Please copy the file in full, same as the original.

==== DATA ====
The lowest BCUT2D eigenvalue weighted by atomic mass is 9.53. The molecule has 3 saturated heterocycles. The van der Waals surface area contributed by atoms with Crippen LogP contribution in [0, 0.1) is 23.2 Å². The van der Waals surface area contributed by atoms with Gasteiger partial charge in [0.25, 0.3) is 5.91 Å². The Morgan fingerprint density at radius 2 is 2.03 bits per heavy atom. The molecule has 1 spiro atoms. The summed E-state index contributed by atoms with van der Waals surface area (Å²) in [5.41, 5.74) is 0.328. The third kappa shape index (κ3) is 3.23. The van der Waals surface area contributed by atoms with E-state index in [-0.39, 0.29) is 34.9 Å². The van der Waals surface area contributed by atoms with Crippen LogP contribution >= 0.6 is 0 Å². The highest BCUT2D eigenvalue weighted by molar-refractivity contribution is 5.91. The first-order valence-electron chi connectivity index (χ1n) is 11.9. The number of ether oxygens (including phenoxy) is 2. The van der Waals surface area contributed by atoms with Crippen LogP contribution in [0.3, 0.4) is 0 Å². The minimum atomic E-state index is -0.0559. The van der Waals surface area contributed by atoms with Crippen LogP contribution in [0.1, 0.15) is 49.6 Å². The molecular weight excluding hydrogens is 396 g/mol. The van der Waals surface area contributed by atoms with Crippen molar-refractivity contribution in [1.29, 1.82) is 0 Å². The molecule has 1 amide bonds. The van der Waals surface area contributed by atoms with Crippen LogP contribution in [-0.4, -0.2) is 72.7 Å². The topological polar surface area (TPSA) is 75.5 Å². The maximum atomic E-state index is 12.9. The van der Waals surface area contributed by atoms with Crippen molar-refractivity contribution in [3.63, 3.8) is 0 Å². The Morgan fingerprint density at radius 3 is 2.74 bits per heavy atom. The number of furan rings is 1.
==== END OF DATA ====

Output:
The lowest BCUT2D eigenvalue weighted by atomic mass is 9.53. The molecule has 3 saturated heterocycles. The van der Waals surface area contributed by atoms with Crippen LogP contribution in [0, 0.1) is 23.2 Å². The van der Waals surface area contributed by atoms with Gasteiger partial charge in [0.25, 0.3) is 5.91 Å². The Morgan fingerprint density at radius 2 is 2.03 bits per heavy atom. The molecule has 1 spiro atoms. The summed E-state index contributed by atoms with van der Waals surface area (Å²) in [5.41, 5.74) is 0.328. The third kappa shape index (κ3) is 3.23. The van der Waals surface area contributed by atoms with E-state index in [-0.39, 0.29) is 34.9 Å². The van der Waals surface area contributed by atoms with Crippen LogP contribution >= 0.6 is 0 Å². The highest BCUT2D eigenvalue weighted by molar-refractivity contribution is 5.91. The first-order valence-electron chi connectivity index (χ1n) is 11.9. The number of ether oxygens (including phenoxy) is 2. The van der Waals surface area contributed by atoms with Crippen LogP contribution in [0.3, 0.4) is 0 Å². The minimum atomic E-state index is -0.0559. The van der Waals surface area contributed by atoms with Crippen LogP contribution in [0.1, 0.15) is 49.6 Å². The molecular weight excluding hydrogens is 396 g/mol. The van der Waals surface area contributed by atoms with Crippen molar-refractivity contribution in [1.29, 1.82) is 0 Å². The molecule has 1 amide bonds. The van der Waals surface area contributed by atoms with Crippen LogP contribution in [-0.4, -0.2) is 72.7 Å². The topological polar surface area (TPSA) is 75.5 Å². The maximum atomic E-state index is 12.9. The van der Waals surface area contributed by atoms with Crippen molar-refractivity contribution in [3.63, 3.8) is 0 Å². The Morgan fingerprint density at radius 3 is 2.74 bits per heavy atom. The number of furan rings is 1.